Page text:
Asana has a knowledge base of frequently asked questions on common topics, such as troubleshooting software issues, billing or help with specific features. Users can contact Asana via their support page and expect a response within 24 hours.
For its Premium plan users, Asana provides clients with priority support via its Customer’s Success Management team. The Customer Success Manager also provides users with onboarding resources and webinars. Asana also offers how-to-guides, video tutorials, and downloadable resources that explain its features.
The Bottom Line of Asana vs. Basecamp Customer Support
When it comes to customer service and support, both Basecamp and Asana offer video tutorials, how-to-resources, and FAQs. Basecamp goes the extra mile here to offer live training classes, something that Asana doesn’t do. All support is included in Basecamp’s flat fee, but with Asana, users have to upgrade to one of their paid plans to enjoy priority support.
In both cases, the main place you need to go when you run into issues is the knowledgebase where you’ll find articles detailing how the programs work and suggesting solutions to common issues. Basecamp relies heavily on video tutorials to achieve this, while Asana generally goes a bit deeper with detailed documentation.
5) Basecamp vs Asana: Security and Privacy
Basecamp runs on Amazon Web Services (AWS). When it comes to safeguarding your data, Basecamp is a bit transparent about its security policies and posture. Basecamp has in the past been hit by some aggressive cyberattacks which were unsuccessful and has acknowledged as much, coming forward to prompt customers to change their passwords and announcing changes to their security protocols.
Asana also runs its workloads (servers and databases) on AWS infrastructure. In terms of their security posture, AWS operates a secure cloud environment that protects your information, identities, applications, and devices. To ensure the security of your data at rest and in transit, Asana has implemented end-to-end encryption. They offer both single sign-on and 2FA (two-factor) authentication. They are also SOC 1, SOC 2, and GDPR compliant. Enterprise license users in Asana also benefit from advanced security features such as administrative controls.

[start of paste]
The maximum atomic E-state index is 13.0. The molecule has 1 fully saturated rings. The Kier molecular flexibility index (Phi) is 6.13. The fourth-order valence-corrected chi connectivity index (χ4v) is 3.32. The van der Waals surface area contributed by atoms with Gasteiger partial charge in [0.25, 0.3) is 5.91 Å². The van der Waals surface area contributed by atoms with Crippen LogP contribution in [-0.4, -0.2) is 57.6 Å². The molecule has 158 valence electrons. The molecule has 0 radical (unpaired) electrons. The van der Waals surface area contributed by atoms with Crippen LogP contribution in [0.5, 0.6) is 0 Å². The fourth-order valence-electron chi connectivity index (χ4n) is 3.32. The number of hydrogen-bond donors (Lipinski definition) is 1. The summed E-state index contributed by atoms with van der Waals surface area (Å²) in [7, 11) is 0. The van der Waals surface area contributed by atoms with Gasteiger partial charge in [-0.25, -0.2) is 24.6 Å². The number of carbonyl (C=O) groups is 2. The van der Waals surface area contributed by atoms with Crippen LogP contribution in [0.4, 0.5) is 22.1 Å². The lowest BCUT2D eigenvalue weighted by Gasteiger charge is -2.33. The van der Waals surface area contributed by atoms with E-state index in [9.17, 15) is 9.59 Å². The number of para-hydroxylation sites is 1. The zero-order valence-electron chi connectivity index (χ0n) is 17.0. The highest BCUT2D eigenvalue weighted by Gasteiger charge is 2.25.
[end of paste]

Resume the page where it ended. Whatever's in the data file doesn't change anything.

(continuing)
The Bottom Line of Basecamp vs Asana: Security and Privacy
Asana and Basecamp are relatively similar, using the TLS protocol for security in transit and encrypting files at rest using AES 256 cipher. Both Asana and Basecamp use AWS to host data, which is safe enough.
That’s it! After understanding the above 5 aspects, you are in a position to make an informed decision to conclude the Basecamp vs Asana discussion.
Benefits of Project Management and Roadmapping Tools
Product management and road mapping tools are a relatively new category of productivity software whose main goal is to provide a clear vision to teams. Most people think of tools like Slack, Zoom, TeamViewer, and Skype for collaboration, but while these tools are really great for conversations and meetings, they are actually tools for communication and not for coordination of action.
Product management and road-mapping solution like Asana or Basecamp can help to coordinate work across the organization providing clarity into who’s doing what by when. It can assist business teams with:
- Facilitation of ideas and requirements
- Decision making through an understanding of data, analytics, priorities, and consequences
- Definition of features and handling of backlogs
- Planning and tracking of releases
- Financial and budget management
- Collaboration on timelines
- Communication, negotiation, and updates
- Tracking resources
- Management of feedback from developers, teams, and users.
This article introduced you to Basecamp and Asana and provided a thorough discussion on their differences. It compared both these tools on 5 aspects namely, Pricing, Ease of Use, Integrations, Customer Service, and Security. Moreover, the article listed the benefits of using Project Management tools like Asana and Basecamp.
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Asana and Basecamp are both competent tools. While Basecamp can be nicely used for collaboration, by using different to-do lists for different projects, the advanced reporting, progress tracking, and project automation that you get in Asana give it an edge over Basecamp.
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What is your understanding of the Basecamp vs Asana discussion? Let us know in the comments below and, as always, thank you for reading.